The Department of Defense is relying on a local firm to make bullets denser.
Cerion Technology Inc. has teamed up with the Defense Department under the U.S. Army Manufacturing Technology Program to develop tungsten carbide nanoparticles for ammunition.
The program, known as ManTech, has provided $12 million in funding for the collaboration.
“From a technical perspective it’s unique because it’s a very big challenge that we’re undertaking,” said Landon Mertz, CEO of Cerion. “So there’s going to be a considerable amount of research work that goes into making this project successful.
“What makes it interesting from a commercial perspective to me is the type of volumes that we would be supporting when this technology is moved out to the war fighter.”
The current project represents up to 100 million rounds a year. Cerion is working on one class of small-caliber (7.62 mm) ammunition bullets, officials said.
“I think when you step back and look at the opportunity in context, and you look at the technical challenges, it’s a pretty exciting thing for our company,” said Matthew Winslow chief operating officer. “(The Army has) been using certain materials in small caliber ammunition since World War I. They’ve been looking at new age metals and when you deal in those metals in the nano form, which means much smaller grain sizes, you can create a denser product.”
Using local personnel and operating across three sites in Rochester, including a 20,000-square-foot manufacturing facility at Eastman Business Park, Cerion hopes to bring advanced materials manufacturing back to the region.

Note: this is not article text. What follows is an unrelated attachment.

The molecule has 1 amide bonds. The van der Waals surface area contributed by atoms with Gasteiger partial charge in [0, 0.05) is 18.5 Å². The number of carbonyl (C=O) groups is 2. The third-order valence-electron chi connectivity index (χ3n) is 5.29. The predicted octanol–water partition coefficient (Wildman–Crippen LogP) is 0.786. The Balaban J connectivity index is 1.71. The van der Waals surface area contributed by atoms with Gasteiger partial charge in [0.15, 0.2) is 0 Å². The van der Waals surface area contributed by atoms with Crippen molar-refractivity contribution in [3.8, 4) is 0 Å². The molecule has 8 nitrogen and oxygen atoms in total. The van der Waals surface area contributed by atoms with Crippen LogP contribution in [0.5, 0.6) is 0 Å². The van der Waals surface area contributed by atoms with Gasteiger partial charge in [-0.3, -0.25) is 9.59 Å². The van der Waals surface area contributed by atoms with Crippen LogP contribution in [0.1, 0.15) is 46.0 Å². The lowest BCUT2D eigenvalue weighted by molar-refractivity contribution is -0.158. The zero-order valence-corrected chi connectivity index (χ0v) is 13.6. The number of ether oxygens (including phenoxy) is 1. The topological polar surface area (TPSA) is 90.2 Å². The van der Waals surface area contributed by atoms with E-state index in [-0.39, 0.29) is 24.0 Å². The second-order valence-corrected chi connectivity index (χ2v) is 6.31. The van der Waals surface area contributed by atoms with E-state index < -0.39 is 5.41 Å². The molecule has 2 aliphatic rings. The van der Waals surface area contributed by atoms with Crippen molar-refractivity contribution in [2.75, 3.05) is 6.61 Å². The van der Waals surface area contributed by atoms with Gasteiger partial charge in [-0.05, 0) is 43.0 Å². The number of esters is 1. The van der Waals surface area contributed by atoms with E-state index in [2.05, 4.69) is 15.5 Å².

Sen. Charles Schumer, D-N.Y., said he pushed to increase funding for ManTech to create nanomaterial for next-generation army ammunition and expand the workload for Cerion in Rochester.
“Cerion…is a leader in the development of new nanomaterials that our Defense Department needs to best equip our U.S. military,” Schumer said in a statement. “This funding will allow the Army to now partner with Cerion.”
Cerion officials expect to add roughly six employees to its research and development team over the next couple of years to support the project.
The partnership with the U.S. Army is a new venture for Cerion but one expected to grow.
“It’s a very exciting new frontier of technology for them,” Winslow said. “They identified a material they needed for an innovation breakthrough, however, they could not source either internally or externally a cost-effective way to scale that technology. That’s where Cerion comes in.”
Ultimately the project’s outcome could mean hundreds of high-tech jobs added to the local economy in the next few years.
“It is a huge step forward in advanced materials manufacturing for our region,” Winslow said. “We are in the midst of engaging many other groups at the DOD and talking about other materials that we can help them scale up.
“You can envision that Rochester and Cerion and the Eastman Business Park as the epicenter of advanced materials manufacturing for the Department of Defense; that’s certainly our goal.”
The $12 million project is part of $60 million total for ManTech within the Fiscal Year 2016 Omnibus Appropriations Bill, officials said.
Cerion is addressing a longtime problem for the Army: next-generation ammunition requires an economical way to manufacture tungsten carbide bullets
The staff at Cerion knows how to take the materials from a prototype stage to commercial scale, officials said.
“This technology does not exist in other countries,” CEO Mertz said. “It comes down to the way that you traditionally would have to manufacture a tungsten carbide bullet; it’s just not economical. So again where we’re bringing our expertise to bear is making something that can actually be produced at commercial scale—that’s what’s holding the whole field back.”